Corwin Corporation

By June 1983, Corwin Corporation had grown into a $150 million per year corporation with an international reputation for manufacturing low-cost, high-quality rubber components. Corwin maintained more than a dozen different product lines, all of which were sold as off-the-shelf items in department stores, hardware stores, and automotive parts distributors. The name "Corwin" was now synonymous with "quality." This provided management with the luxury of having products that maintained extremely long life cycles.

Organizationally, Corwin had maintained the same structure for more than 15 years (see Exhibit I). The top management of Corwin Corporation was highly conservative and believed in using a marketing approach to find new markets for existing product lines rather than exploring for new products. Under this philosophy, Corwin maintained a small R&D group whose mission was simply to evaluate state-of-the-art technology and its application to existing product lines.

Corwin's reputation was so good that they continually received inquiries about the manufacturing of specialty products. Unfortunately, the conservative nature of Corwin's management created a "do not rock the boat" atmosphere opposed to taking any type of risks. A management policy was established to evaluate all specialty-product requests. The policy required answering yes to the following questions:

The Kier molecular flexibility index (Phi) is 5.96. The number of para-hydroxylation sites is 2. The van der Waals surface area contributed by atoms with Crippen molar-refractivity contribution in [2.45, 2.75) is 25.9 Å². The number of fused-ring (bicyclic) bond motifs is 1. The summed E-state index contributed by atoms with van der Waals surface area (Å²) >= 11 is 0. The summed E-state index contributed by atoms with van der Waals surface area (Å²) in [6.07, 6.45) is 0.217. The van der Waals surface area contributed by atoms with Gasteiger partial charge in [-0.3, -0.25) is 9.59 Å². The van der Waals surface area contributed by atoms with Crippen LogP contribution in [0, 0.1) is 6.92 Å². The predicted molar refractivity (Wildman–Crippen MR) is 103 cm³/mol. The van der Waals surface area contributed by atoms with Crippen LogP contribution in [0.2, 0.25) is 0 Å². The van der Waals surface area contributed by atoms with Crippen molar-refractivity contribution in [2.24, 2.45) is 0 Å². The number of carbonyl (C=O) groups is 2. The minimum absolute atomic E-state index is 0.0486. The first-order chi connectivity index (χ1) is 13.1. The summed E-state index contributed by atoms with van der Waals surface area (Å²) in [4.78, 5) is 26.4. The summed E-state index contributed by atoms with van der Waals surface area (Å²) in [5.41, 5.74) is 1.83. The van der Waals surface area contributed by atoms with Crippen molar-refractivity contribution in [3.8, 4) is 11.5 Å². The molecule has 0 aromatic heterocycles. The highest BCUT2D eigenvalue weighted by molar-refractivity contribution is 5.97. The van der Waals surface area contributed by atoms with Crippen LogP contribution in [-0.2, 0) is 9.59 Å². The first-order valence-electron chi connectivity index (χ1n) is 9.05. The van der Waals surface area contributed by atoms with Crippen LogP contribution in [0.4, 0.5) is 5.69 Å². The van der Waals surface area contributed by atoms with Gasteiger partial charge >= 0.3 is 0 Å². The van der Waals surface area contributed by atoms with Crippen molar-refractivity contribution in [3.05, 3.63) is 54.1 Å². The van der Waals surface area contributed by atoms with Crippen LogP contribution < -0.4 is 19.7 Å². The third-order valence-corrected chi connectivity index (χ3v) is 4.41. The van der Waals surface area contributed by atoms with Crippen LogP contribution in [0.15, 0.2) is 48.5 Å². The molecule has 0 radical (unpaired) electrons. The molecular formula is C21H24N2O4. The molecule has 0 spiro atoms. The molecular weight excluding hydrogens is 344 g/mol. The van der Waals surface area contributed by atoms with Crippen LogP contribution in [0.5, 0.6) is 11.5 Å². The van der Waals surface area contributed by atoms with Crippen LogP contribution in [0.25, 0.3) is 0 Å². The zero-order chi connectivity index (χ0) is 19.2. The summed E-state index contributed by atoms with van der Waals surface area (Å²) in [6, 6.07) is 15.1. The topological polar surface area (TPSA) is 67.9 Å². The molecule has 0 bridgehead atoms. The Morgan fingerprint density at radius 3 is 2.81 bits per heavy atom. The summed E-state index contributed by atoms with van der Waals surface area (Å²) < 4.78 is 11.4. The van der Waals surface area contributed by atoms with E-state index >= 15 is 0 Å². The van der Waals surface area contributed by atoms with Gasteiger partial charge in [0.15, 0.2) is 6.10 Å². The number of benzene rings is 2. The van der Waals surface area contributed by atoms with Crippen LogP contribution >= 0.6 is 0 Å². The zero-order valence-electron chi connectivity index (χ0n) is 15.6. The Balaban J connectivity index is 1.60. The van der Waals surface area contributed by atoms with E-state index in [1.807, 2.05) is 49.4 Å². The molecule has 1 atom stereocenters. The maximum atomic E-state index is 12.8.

• Will the specialty product provide the same profit margin (20 percent) as existing product lines?

• What is the total projected profitability to the company in terms of follow-on contracts?

♦Reprinted from H. Kerzner, Project Management: A Systems Approach to Planning, Scheduling and Controlling, 6th ed. New York: John Wiley, 1998, pp. 509-517.

Exhibit I. Organizational chart for Corwin Corporation

• Can the specialty product be developed into a product line?

• Can the specialty product be produced with minimum disruption to existing product lines and manufacturing operations?

These stringent requirements forced Corwin to no-bid more than 90 percent of all specialty-product inquiries.

Corwin Corporation was a marketing-driven organization, although manufacturing often had different ideas. Almost all decisions were made by marketing with the exception of product pricing and estimating, which was a joint undertaking between manufacturing and marketing. Engineering was considered as merely a support group to marketing and manufacturing.

For specialty products, the project managers would always come out of marketing even during the R&D phase of development. The company's approach was that if the specialty product should mature into a full product line, then there should be a product line manager assigned right at the onset.

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